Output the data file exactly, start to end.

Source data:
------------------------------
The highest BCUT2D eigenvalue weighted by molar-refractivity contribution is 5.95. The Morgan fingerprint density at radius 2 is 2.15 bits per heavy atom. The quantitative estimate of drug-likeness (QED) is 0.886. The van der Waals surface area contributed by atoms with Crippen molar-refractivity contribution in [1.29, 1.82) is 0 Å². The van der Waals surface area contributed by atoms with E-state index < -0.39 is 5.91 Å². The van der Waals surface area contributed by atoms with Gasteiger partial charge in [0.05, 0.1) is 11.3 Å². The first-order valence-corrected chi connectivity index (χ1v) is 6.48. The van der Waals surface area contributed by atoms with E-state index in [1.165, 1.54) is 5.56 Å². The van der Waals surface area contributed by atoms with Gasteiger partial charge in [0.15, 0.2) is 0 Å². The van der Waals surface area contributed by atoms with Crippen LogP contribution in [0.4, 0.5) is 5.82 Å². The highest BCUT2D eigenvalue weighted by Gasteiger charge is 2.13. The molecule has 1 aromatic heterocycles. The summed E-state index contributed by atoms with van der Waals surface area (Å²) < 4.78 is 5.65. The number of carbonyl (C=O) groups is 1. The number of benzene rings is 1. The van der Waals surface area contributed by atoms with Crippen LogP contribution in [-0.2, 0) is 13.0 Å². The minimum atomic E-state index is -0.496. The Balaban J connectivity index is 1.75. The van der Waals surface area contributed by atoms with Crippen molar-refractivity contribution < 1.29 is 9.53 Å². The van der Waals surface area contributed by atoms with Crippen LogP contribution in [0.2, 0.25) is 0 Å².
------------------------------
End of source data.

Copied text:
The highest BCUT2D eigenvalue weighted by molar-refractivity contribution is 5.95. The Morgan fingerprint density at radius 2 is 2.15 bits per heavy atom. The quantitative estimate of drug-likeness (QED) is 0.886. The van der Waals surface area contributed by atoms with Crippen molar-refractivity contribution in [1.29, 1.82) is 0 Å². The van der Waals surface area contributed by atoms with E-state index < -0.39 is 5.91 Å². The van der Waals surface area contributed by atoms with Gasteiger partial charge in [0.05, 0.1) is 11.3 Å². The first-order valence-corrected chi connectivity index (χ1v) is 6.48. The van der Waals surface area contributed by atoms with E-state index in [1.165, 1.54) is 5.56 Å². The van der Waals surface area contributed by atoms with Gasteiger partial charge in [0.15, 0.2) is 0 Å². The van der Waals surface area contributed by atoms with Crippen LogP contribution in [0.4, 0.5) is 5.82 Å². The highest BCUT2D eigenvalue weighted by Gasteiger charge is 2.13. The molecule has 1 aromatic heterocycles. The summed E-state index contributed by atoms with van der Waals surface area (Å²) < 4.78 is 5.65. The number of carbonyl (C=O) groups is 1. The number of benzene rings is 1. The van der Waals surface area contributed by atoms with Crippen LogP contribution in [-0.2, 0) is 13.0 Å². The minimum atomic E-state index is -0.496. The Balaban J connectivity index is 1.75. The van der Waals surface area contributed by atoms with Crippen molar-refractivity contribution < 1.29 is 9.53 Å². The van der Waals surface area contributed by atoms with Crippen LogP contribution in [0.2, 0.25) is 0 Å².